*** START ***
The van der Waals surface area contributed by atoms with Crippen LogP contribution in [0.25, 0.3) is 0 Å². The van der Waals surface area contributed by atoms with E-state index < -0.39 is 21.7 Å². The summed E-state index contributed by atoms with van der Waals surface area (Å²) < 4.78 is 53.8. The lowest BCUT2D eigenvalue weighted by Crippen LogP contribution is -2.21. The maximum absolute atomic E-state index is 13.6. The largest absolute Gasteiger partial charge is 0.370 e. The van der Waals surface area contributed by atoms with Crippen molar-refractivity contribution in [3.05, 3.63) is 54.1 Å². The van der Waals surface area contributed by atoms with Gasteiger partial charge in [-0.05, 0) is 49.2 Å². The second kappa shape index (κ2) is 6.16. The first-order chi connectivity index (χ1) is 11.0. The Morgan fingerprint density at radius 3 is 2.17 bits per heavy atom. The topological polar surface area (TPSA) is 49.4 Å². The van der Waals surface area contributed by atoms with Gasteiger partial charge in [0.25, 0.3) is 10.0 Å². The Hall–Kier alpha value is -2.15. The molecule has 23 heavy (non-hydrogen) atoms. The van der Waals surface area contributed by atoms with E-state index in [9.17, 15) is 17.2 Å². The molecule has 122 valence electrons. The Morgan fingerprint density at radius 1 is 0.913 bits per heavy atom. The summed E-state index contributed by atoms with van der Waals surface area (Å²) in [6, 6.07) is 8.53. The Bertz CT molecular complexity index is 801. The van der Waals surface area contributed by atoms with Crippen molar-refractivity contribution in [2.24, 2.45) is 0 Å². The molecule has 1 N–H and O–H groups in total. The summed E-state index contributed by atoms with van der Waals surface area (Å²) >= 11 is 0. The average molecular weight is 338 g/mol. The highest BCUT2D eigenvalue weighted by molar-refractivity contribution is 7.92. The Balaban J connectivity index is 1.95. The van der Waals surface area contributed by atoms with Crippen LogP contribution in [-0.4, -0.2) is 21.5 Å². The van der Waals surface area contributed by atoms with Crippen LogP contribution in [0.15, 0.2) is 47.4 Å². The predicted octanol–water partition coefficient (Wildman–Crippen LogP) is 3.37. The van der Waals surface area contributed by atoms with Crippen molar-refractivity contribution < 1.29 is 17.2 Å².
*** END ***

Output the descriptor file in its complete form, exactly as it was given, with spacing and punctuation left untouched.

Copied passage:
The van der Waals surface area contributed by atoms with Crippen LogP contribution in [0.25, 0.3) is 0 Å². The van der Waals surface area contributed by atoms with E-state index < -0.39 is 21.7 Å². The summed E-state index contributed by atoms with van der Waals surface area (Å²) < 4.78 is 53.8. The lowest BCUT2D eigenvalue weighted by Crippen LogP contribution is -2.21. The maximum absolute atomic E-state index is 13.6. The largest absolute Gasteiger partial charge is 0.370 e. The van der Waals surface area contributed by atoms with Crippen molar-refractivity contribution in [3.05, 3.63) is 54.1 Å². The van der Waals surface area contributed by atoms with Gasteiger partial charge in [-0.05, 0) is 49.2 Å². The second kappa shape index (κ2) is 6.16. The first-order chi connectivity index (χ1) is 11.0. The Morgan fingerprint density at radius 3 is 2.17 bits per heavy atom. The topological polar surface area (TPSA) is 49.4 Å². The van der Waals surface area contributed by atoms with Gasteiger partial charge in [0.25, 0.3) is 10.0 Å². The Hall–Kier alpha value is -2.15. The molecule has 23 heavy (non-hydrogen) atoms. The van der Waals surface area contributed by atoms with E-state index in [9.17, 15) is 17.2 Å². The molecule has 122 valence electrons. The Morgan fingerprint density at radius 1 is 0.913 bits per heavy atom. The summed E-state index contributed by atoms with van der Waals surface area (Å²) in [6, 6.07) is 8.53. The Bertz CT molecular complexity index is 801. The van der Waals surface area contributed by atoms with Crippen molar-refractivity contribution in [2.24, 2.45) is 0 Å². The molecule has 1 N–H and O–H groups in total. The summed E-state index contributed by atoms with van der Waals surface area (Å²) >= 11 is 0. The average molecular weight is 338 g/mol. The highest BCUT2D eigenvalue weighted by molar-refractivity contribution is 7.92. The Balaban J connectivity index is 1.95. The van der Waals surface area contributed by atoms with Crippen LogP contribution in [-0.4, -0.2) is 21.5 Å². The van der Waals surface area contributed by atoms with Crippen LogP contribution in [0.15, 0.2) is 47.4 Å². The predicted octanol–water partition coefficient (Wildman–Crippen LogP) is 3.37. The van der Waals surface area contributed by atoms with Crippen molar-refractivity contribution < 1.29 is 17.2 Å².